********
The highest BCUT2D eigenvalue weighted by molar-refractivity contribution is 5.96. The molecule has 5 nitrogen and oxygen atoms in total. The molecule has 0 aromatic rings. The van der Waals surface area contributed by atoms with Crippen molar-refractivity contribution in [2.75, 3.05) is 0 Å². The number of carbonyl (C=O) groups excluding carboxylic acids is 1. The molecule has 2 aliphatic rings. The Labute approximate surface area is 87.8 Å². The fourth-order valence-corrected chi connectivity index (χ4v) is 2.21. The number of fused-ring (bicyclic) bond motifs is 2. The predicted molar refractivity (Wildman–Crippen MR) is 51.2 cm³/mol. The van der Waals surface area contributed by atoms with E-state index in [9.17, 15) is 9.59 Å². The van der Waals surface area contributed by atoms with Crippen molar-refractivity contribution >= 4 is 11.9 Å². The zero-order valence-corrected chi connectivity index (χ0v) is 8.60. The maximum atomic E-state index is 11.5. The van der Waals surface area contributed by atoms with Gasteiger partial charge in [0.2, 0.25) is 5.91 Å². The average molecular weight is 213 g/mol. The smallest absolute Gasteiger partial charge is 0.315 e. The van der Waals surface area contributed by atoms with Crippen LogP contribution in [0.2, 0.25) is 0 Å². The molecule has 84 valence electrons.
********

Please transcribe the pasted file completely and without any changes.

The highest BCUT2D eigenvalue weighted by molar-refractivity contribution is 5.96. The molecule has 5 nitrogen and oxygen atoms in total. The molecule has 0 aromatic rings. The van der Waals surface area contributed by atoms with Crippen molar-refractivity contribution in [2.75, 3.05) is 0 Å². The number of carbonyl (C=O) groups excluding carboxylic acids is 1. The molecule has 2 aliphatic rings. The Labute approximate surface area is 87.8 Å². The fourth-order valence-corrected chi connectivity index (χ4v) is 2.21. The number of fused-ring (bicyclic) bond motifs is 2. The predicted molar refractivity (Wildman–Crippen MR) is 51.2 cm³/mol. The van der Waals surface area contributed by atoms with E-state index in [9.17, 15) is 9.59 Å². The van der Waals surface area contributed by atoms with Crippen molar-refractivity contribution >= 4 is 11.9 Å². The zero-order valence-corrected chi connectivity index (χ0v) is 8.60. The maximum atomic E-state index is 11.5. The van der Waals surface area contributed by atoms with Gasteiger partial charge in [0.2, 0.25) is 5.91 Å². The average molecular weight is 213 g/mol. The smallest absolute Gasteiger partial charge is 0.315 e. The van der Waals surface area contributed by atoms with Crippen LogP contribution in [0.2, 0.25) is 0 Å². The molecule has 84 valence electrons.